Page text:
[This text was written in 1950. For the full citation, see the end of the text. Parts in brackets [...], images and links have been added by Claude Bélanger.]
Position and structure.
The large island of Newfoundland lies off the east coast of North America between latitudes 46½°N and 52°N. Its capital, St. John's, is in the same latitude (47½°) as Quebec, Duluth, Seattle, Paris, and Sakhalin island in the Pacific; but owing to its oceanic environment the latter region is its sole homoclime. Newfoundland is triangular in shape, about 320 miles across, and occupies an area of 43,000 square miles. It is thus about the size of Pennsylvania, and is much larger than Ireland. It lies on the continental shelf of North America, being separated from Labrador by only 11 miles, and from Cape Breton by 70 miles. In geology and structure it is more closely linked with Nova Scotia than with the great area of undulating ancient granites (known as the Shield) in eastern Canada.
The structure or build of Newfoundland is probably the chief factor in determining the remarkable distribution of settlement in the island. Although settlement was begun more than 300 years ago it is still almost wholly confined to the coasts, except in two small areas near Grand Falls and Deer Lake. This situation may be ascribed to the fact that the island is plateau-like, with steep shores on all sides except the northeast.
Rugged coast of Newfoundland, King's Cove
(Photo courtesy of Kent Hotson)
Along the west coast is an elongated block of the earth's crust (called a horst) much of which rises to nearly 2,000 feet above sea level. This is called Long Range on current maps, and it is probably bounded by crustal cracks (faults) on both west and east sides. Somewhat to the east is a fairly wide depression containing Grand Lake and Deer Lake. It is some 20 miles wide, and probably is due to a block of the crust dropping down to form the Grand Lake graben (depression). Not much is known of the geology of the interior, but perhaps Red Indian Lake occupies another shallower graben, since its axis follows the same direction as does Grand Lake. The plateau level descends gradually to the east and north-east, as the section shows. Trinity and Conception bays probably occupy similar grabens, while in the Avalon peninsula the plateau level has sunk to 800 feet or less.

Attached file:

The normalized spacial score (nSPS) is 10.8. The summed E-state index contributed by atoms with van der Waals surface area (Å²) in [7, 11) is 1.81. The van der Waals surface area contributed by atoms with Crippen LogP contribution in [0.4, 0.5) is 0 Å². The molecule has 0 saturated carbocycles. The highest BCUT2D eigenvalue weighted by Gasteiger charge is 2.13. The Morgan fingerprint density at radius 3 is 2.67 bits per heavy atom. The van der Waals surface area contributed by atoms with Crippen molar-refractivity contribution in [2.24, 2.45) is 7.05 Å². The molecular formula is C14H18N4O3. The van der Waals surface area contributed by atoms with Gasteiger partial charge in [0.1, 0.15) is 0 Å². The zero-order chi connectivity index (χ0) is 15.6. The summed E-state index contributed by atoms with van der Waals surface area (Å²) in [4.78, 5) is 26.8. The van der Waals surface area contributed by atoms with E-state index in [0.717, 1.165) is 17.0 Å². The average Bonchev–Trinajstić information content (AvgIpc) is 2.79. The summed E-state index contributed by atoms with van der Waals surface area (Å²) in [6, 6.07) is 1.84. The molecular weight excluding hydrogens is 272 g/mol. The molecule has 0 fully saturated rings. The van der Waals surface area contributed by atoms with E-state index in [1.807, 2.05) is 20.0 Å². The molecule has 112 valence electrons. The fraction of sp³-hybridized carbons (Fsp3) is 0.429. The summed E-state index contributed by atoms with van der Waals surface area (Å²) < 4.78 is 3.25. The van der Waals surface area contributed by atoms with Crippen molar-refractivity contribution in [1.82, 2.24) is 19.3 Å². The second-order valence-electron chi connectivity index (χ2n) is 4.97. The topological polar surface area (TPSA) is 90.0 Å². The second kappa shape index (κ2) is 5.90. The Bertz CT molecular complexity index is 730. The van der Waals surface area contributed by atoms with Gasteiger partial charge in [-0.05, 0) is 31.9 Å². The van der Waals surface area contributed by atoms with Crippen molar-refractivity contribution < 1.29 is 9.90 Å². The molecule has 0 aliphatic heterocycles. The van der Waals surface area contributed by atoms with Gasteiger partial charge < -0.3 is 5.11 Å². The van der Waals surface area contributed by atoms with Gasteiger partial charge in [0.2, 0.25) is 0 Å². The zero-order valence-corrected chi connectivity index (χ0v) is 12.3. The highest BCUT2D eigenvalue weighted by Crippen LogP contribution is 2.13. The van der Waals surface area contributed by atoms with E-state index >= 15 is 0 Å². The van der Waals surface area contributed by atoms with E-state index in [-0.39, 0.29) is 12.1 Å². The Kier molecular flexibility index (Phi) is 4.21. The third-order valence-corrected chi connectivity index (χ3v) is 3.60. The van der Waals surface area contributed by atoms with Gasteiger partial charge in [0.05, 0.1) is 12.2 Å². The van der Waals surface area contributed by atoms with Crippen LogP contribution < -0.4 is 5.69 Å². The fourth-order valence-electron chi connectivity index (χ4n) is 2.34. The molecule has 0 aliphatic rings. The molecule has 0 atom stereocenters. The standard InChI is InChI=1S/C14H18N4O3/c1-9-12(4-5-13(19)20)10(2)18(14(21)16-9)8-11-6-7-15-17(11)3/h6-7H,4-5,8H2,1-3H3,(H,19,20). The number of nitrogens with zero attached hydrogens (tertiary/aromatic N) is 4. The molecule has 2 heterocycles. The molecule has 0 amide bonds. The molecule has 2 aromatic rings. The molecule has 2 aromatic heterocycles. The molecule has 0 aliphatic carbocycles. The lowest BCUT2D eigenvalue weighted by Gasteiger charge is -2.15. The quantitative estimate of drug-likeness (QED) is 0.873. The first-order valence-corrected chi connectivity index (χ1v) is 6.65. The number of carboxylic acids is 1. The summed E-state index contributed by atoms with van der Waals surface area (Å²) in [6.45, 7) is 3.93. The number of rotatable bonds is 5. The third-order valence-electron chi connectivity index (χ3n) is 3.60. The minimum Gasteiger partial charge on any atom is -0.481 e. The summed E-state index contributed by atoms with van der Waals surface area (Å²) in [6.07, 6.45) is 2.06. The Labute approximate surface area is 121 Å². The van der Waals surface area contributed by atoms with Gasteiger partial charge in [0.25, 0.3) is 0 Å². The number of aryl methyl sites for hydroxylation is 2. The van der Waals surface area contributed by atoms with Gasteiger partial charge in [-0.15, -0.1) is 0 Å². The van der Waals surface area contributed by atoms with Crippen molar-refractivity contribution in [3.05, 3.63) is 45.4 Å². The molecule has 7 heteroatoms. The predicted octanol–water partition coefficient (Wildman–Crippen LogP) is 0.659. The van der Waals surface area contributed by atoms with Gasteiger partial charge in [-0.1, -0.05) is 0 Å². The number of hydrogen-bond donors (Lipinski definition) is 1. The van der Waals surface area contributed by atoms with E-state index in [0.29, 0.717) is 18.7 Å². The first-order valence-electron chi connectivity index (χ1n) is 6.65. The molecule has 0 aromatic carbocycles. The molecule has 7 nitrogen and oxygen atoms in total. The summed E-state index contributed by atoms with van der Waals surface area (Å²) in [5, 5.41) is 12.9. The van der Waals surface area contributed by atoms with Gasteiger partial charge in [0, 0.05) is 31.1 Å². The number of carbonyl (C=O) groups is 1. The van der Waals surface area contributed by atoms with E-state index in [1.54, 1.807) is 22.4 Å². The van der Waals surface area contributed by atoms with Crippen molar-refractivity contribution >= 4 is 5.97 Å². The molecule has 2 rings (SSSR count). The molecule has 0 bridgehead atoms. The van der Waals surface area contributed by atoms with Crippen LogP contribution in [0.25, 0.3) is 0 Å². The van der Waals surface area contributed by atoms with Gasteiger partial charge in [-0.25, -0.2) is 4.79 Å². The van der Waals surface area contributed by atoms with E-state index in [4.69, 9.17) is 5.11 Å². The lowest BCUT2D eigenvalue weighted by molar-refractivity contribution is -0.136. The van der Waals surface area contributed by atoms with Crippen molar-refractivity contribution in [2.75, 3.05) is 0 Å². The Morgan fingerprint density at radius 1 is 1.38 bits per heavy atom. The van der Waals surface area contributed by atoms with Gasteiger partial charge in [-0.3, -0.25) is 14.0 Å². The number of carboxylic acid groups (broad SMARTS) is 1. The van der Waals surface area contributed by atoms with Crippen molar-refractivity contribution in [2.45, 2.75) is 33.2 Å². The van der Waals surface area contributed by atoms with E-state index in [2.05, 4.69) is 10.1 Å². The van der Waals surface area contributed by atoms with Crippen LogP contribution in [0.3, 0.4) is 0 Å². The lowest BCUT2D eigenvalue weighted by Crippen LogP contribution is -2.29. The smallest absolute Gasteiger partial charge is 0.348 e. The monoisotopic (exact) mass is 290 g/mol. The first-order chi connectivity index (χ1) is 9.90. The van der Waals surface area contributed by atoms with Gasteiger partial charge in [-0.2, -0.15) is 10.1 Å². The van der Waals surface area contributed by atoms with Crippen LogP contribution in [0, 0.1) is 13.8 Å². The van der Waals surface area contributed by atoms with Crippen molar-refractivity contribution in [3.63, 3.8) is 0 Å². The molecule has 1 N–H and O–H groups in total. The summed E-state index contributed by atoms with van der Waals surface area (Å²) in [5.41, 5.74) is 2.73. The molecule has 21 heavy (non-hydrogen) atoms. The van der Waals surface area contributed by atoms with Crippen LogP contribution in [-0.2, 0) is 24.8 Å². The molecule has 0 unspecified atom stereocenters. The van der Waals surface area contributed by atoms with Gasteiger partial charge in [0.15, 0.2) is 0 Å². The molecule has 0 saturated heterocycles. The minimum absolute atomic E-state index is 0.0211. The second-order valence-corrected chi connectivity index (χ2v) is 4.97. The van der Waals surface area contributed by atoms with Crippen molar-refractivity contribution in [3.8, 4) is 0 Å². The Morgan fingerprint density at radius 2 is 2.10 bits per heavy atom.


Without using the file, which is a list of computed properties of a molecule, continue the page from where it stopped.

This plateau, with a general level of about 1,200 feet, includes a large part of Newfoundland. It is an elevated peneplain; that is, it has been elevated above sea level in relatively late geological time. The plateau is bounded by fairly straight steep coastlines on the west, south, and south-east, and these coasts are probably determined by crustal cracks (faults) along which elevation has taken place. Scattered over the plateau surfaces are many striking knobs or peaks rising several hundred feet above the general level. The best known is Maintopsail, close to the railway at its highest point. These peaks (tolts) are the last relics of an earlier plateau surface.
It may be pointed out that an elevated land surface of this type, built up as it is of very ancient rocks, is very unlikely to produce good soils for agriculture under the climatic conditions of Newfoundland. For contrast, one has only to journey about 100 miles to the southwest to find another island - Prince Edward Island - where the rocks are younger and the elevation little above sea level, and the density of farm population is almost the greatest in Canada.